Tubal Surgery

Tubal surgery at a glance

  • If a woman is having difficulty achieving pregnancy, blocked fallopian tubes may be the cause; tubal surgery has the potential to correct the blockage.
  • Infections, abdominal surgery, endometriosis, and scar tissue can all cause damage/blockage in the tubes.
  • The possibility of developing an ectopic pregnancy – when the fertilized egg implants in the fallopian tube rather than the uterus – is the biggest risk of tubal surgery.

About tubal surgery

The fallopian tubes connect the ovaries (where eggs are released) to the uterus (where the fertilized egg develops into a fetus). Generally, sperm swim up from the vagina, through the cervix and uterus, and into the fallopian tubes where the sperm can fertilize the egg. If a woman is having difficulty achieving pregnancy, blocked fallopian tubes may be the cause. If this is the case, tubal surgery has the potential to correct the blockage.

Infections, abdominal surgery, and other diseases like endometriosis can cause damage to the tubes, or adhesions or scar tissue to build up and block the tube. Chlamydia and gonorrhea, two common sexually transmitted infections, are the most common infections that cause tubal blockage. Tuberculosis (which is uncommon in North America) can also cause tubal disease and damage. In addition, infection caused by the appendix rupturing also causes blocked tubes. The surgeon will try to cut the scars between the fallopian tubes and ovaries. If one or both tubes are completely blocked, the surgeon can attempt to open the tube.

If the fallopian tubes are blocked due to tubal ligation – a procedure that purposely blocks the tubes by cutting or tying them as a form of birth control – tubal ligation reversal may be able to reverse the affects.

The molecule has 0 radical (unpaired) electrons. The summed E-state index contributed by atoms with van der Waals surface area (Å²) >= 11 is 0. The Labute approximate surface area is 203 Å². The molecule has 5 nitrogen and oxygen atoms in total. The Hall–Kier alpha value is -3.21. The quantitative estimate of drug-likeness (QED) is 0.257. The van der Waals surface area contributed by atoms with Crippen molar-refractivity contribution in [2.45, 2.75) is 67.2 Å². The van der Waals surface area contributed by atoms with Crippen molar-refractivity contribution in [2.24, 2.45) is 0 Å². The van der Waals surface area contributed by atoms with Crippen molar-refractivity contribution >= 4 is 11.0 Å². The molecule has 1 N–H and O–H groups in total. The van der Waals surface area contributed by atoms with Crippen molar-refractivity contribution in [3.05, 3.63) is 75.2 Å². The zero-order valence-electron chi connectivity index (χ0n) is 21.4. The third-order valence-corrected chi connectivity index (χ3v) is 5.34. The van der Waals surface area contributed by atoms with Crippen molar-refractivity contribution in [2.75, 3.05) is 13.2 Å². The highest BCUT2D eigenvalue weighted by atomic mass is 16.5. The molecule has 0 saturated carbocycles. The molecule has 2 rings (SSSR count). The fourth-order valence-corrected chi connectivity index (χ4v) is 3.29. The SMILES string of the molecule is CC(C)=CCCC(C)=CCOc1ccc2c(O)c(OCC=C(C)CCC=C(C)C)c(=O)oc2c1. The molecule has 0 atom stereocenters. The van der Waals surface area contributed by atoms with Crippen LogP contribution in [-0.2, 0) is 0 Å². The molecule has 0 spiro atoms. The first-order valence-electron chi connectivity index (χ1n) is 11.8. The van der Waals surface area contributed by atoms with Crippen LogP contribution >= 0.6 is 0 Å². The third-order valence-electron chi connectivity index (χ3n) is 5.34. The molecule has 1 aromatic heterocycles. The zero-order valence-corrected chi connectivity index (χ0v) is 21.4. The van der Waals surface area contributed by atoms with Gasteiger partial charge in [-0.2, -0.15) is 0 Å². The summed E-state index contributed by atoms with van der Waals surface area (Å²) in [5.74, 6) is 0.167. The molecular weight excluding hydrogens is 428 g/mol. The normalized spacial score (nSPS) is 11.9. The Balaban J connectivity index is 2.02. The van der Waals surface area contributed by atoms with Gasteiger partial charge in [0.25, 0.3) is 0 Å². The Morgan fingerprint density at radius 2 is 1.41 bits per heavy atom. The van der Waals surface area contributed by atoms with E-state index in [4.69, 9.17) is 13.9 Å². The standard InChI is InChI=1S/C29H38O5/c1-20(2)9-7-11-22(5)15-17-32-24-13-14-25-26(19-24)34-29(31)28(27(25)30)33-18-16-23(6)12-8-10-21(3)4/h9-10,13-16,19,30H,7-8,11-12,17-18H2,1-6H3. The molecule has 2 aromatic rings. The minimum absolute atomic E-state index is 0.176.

Before the surgery, the doctor will determine what type of surgery is needed by checking the fallopian tubes with a hysterosalpingogram. In order to assess the tubes, a special liquid that is visible to x-rays is put into the womb to see if it can travel through the tubes. If it cannot, a blockage probably exists. If mild or moderate, this can be fixed through laparoscopy or laparotomy. If the damage is severe, however, repair has a low likelihood for success and alternative treatments such as IVF may be necessary.

Chance of success in achieving pregnancy after tubal surgery

If you Have      Your chance of getting pregnant after surgery is…
Very few adhesions between the tubes and ovaries Much better
A lot of thick adhesions between the tubes and ovaries Not good, possibly requiring IVF
A blocked tube that is otherwise healthy About 20 percent to 30 percent
A blocked tube that is filled with fluid (called hydrosalpinx) Not good – and the tubes will probably need to be removed or surgically blocked to increases success chances with IVF

Risks of Tubal Surgery

The possibility of developing an ectopic pregnancy – when the fertilized egg implants in the fallopian tube rather than the uterus – is the biggest risk of tubal surgery. The tube is too small to support a developing baby, and the tube will burst if the pregnancy is carried too long. If the pregnancy is not terminated, it can cause internal bleeding and may become an emergency, life-threatening situation in rare cases.

As soon as a woman who has had tubal surgery suspects she is pregnant or misses a period, she should notify her doctor immediately to be monitored. Common symptoms of ectopic pregnancy are lower abdominal pain and vaginal bleeding.

Other risks of tubal surgery include the possibility of bleeding, damage to other organs, infection or a reaction to the anesthesia.